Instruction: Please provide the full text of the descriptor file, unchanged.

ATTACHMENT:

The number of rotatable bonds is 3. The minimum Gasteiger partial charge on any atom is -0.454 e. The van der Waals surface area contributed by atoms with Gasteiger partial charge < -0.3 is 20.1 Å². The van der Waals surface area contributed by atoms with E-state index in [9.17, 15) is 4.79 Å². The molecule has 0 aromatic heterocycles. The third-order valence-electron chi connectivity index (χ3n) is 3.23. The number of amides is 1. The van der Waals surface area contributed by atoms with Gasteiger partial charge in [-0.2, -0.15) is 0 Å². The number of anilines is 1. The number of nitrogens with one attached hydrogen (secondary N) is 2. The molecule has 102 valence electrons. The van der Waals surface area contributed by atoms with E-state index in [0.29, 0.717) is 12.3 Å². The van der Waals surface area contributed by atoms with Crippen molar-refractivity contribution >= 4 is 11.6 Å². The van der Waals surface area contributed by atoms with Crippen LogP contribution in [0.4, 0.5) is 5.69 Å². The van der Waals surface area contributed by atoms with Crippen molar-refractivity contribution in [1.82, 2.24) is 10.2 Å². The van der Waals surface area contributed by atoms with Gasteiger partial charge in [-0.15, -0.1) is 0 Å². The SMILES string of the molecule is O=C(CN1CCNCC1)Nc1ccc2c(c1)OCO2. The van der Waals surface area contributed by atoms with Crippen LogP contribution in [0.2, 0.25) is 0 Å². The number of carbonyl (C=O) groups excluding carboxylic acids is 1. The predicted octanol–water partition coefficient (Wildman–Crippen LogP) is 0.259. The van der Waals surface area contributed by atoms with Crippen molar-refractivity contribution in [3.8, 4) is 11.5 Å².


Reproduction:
The number of rotatable bonds is 3. The minimum Gasteiger partial charge on any atom is -0.454 e. The van der Waals surface area contributed by atoms with Gasteiger partial charge < -0.3 is 20.1 Å². The van der Waals surface area contributed by atoms with E-state index in [9.17, 15) is 4.79 Å². The molecule has 0 aromatic heterocycles. The third-order valence-electron chi connectivity index (χ3n) is 3.23. The number of amides is 1. The van der Waals surface area contributed by atoms with Gasteiger partial charge in [-0.2, -0.15) is 0 Å². The number of anilines is 1. The number of nitrogens with one attached hydrogen (secondary N) is 2. The molecule has 102 valence electrons. The van der Waals surface area contributed by atoms with E-state index in [0.29, 0.717) is 12.3 Å². The van der Waals surface area contributed by atoms with Crippen molar-refractivity contribution >= 4 is 11.6 Å². The van der Waals surface area contributed by atoms with Crippen LogP contribution in [0.4, 0.5) is 5.69 Å². The van der Waals surface area contributed by atoms with Crippen molar-refractivity contribution in [1.82, 2.24) is 10.2 Å². The van der Waals surface area contributed by atoms with Gasteiger partial charge in [-0.15, -0.1) is 0 Å². The SMILES string of the molecule is O=C(CN1CCNCC1)Nc1ccc2c(c1)OCO2. The van der Waals surface area contributed by atoms with Crippen LogP contribution in [0.2, 0.25) is 0 Å². The number of carbonyl (C=O) groups excluding carboxylic acids is 1. The predicted octanol–water partition coefficient (Wildman–Crippen LogP) is 0.259. The van der Waals surface area contributed by atoms with Crippen molar-refractivity contribution in [3.8, 4) is 11.5 Å².